2 “On September the 11th, enemies of freedom committed an act of war against our country… Either you are with us or you are with the terrorists. ~ President George W. Bush, 20 Sep 2001“…the American people should remain vigilant…. Those plotting against us seek not only to undermine our security, but also the open society and the values that we cherish as Americans.~ President Barack Obama, 28 Dec 2009
3 Overview History Definitions Characteristics, Objectives, & Tactics US National Policy and Military PolicyFuture of Terrorism
4 Hassan-i Sabbah, Iranian missionary who founded the Hashshashin HistoryTerrorism to achieve political agendas is not newJewish dissidents opposed Roman rule (48 C.E.)Islamic sect called Hashshashin pursued “righteous causes”Crusaders employed rape as terror tacticHassan-i Sabbah, Iranian missionary who founded the Hashshashin
5 Radical Shiite Muqtada al-Sadr HistorySince 1990s, religious fundamentalism emerged as primary force for terrorWeapons proliferation narrowed the gap between the firepower of the state and dissidentsRadical Shiite Muqtada al-Sadr
6 Definitions Walter Laqueur: Department of Defense: “Terrorism constitutes the illegitimate use of force to achieve a political objective when innocent people are targeted.”Department of Defense:“The unlawful use or threatened use of force or violence against individuals or property to coerce or intimidate governments or societies, often to achieve political, religious, or ideological objectives.”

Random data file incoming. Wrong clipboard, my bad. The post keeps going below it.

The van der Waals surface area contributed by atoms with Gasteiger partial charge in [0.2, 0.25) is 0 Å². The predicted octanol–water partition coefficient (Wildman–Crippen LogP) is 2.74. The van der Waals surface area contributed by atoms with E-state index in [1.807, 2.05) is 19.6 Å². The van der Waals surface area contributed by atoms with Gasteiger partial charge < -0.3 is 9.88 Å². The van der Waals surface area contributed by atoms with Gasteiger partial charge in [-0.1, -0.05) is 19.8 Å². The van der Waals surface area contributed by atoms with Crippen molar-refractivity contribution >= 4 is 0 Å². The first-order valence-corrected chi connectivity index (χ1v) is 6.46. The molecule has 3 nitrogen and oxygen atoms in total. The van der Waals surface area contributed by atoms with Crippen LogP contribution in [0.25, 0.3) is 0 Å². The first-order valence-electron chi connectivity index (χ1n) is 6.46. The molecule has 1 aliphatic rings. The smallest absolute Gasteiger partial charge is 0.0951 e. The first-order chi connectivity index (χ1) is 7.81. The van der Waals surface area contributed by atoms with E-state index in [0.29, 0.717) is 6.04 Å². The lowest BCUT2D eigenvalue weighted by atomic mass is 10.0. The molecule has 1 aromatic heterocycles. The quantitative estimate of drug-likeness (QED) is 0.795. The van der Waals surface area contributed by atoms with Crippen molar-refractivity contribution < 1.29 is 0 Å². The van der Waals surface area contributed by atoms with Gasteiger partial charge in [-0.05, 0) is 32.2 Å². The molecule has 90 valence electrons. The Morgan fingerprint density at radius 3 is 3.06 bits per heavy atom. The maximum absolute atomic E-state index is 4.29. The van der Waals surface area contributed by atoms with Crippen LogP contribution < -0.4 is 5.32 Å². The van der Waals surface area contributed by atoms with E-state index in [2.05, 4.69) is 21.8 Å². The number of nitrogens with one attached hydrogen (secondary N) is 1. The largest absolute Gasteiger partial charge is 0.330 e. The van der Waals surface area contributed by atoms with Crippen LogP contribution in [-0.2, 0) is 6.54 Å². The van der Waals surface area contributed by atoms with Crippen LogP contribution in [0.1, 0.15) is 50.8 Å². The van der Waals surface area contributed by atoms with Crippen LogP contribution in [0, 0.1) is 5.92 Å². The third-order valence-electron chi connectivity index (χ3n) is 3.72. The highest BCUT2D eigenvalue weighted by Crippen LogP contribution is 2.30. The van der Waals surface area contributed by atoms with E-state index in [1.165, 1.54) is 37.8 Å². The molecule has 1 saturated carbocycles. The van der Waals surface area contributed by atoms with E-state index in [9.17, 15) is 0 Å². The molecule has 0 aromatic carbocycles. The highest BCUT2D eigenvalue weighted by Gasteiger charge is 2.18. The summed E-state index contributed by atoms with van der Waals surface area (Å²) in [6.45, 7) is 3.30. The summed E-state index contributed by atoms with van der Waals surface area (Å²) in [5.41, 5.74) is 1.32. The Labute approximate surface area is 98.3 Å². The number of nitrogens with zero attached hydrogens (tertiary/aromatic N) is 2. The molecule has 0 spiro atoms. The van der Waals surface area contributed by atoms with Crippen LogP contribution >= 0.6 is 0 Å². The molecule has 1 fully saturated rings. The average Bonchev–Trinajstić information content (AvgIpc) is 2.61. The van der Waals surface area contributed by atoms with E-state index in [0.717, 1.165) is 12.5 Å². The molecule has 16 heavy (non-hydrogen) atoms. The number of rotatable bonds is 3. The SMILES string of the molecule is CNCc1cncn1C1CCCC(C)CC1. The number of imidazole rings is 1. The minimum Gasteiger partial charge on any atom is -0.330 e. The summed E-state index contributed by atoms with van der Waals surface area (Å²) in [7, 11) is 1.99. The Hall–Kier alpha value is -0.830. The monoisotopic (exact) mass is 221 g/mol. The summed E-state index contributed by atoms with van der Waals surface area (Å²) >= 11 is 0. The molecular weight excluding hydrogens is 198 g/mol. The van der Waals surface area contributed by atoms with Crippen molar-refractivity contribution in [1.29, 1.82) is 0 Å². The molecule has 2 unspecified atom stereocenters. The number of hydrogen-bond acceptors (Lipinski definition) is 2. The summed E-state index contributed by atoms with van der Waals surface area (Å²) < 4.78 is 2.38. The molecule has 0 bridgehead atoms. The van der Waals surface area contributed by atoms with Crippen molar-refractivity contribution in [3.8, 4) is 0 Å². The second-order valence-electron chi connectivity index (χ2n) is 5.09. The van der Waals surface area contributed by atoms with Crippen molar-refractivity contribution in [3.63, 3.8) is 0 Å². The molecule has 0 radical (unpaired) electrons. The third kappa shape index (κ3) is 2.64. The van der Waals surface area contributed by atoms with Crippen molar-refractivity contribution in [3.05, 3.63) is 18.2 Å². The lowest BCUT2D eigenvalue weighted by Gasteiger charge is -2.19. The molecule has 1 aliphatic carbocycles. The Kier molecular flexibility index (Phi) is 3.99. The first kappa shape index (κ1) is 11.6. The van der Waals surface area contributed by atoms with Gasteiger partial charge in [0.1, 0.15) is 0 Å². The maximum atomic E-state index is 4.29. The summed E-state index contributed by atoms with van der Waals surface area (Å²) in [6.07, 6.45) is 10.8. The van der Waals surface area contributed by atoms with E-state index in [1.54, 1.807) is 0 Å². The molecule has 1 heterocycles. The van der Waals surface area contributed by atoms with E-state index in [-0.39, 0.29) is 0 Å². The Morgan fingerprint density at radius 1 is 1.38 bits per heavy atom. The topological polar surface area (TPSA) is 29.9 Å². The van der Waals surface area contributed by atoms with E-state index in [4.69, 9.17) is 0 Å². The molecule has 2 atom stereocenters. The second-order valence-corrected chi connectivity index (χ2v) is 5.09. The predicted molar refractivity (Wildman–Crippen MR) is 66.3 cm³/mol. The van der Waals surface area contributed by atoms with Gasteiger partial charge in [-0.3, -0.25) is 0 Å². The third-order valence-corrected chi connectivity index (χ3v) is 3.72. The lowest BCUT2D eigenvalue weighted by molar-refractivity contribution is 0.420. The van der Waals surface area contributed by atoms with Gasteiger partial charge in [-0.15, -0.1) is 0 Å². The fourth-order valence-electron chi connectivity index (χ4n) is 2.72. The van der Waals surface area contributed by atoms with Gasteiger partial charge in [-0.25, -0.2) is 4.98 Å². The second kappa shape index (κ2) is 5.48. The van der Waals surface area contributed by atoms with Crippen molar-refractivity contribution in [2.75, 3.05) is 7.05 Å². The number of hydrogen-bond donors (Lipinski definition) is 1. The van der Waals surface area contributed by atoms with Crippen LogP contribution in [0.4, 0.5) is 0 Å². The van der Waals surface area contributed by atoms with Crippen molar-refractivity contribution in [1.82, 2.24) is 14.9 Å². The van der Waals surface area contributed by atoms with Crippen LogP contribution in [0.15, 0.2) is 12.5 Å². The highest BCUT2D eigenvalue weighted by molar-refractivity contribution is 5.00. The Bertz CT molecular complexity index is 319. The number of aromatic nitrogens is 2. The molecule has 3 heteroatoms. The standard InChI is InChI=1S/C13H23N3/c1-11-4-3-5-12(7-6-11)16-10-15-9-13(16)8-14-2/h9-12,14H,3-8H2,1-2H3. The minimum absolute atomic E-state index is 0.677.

7 Joint PubThe unlawful use of violence or threat of violence to instill fear and coerce governments or societies. Terrorism is often motivated by religious, political, or other ideological beliefs and committed in the pursuit of goals that are usually political.- Joint Publication , Antiterrorism
8 Key Criteria Violence Political goal Psychological impact and fear Targeting of noncombatantsLike Guerilla warfare……?
9 International Legality Guerilla vs. TerrorismGuerillaTerrorismTargetsMostly military, police, or political opponentsState symbols, political opponents, and the public at largeIntended ImpactMainly physical attrition of the enemyPsychological coercionTacticsCommando-type operationsSpecialized tactics: kidnapping, car bombs, hijacking, etc.International LegalityYes, if follow rules of armed conductNo
10 Typologies of Terrorism Political: Force governments to change structure or policies, or to achieve radical societal changeReligious: Objectives/actions divinely guided; often tied to ethnic and nationalist identitiesSocial: “Special interest” (e.g., ????, ????, ????)2004: Train bombings in Spain Group responsible for attack has link to Al Qaeda
11 Two Categories of Terrorism 1: Domestic TerrorismTerrorism perpetrated by the citizens of a country against their fellow citizens(1) Domestic Terrorism: Terrorism perpetrated by the citizens of a country against fellow countrymen. These includes acts against citizens of a second country when they are in the host country, and not the principal or intended target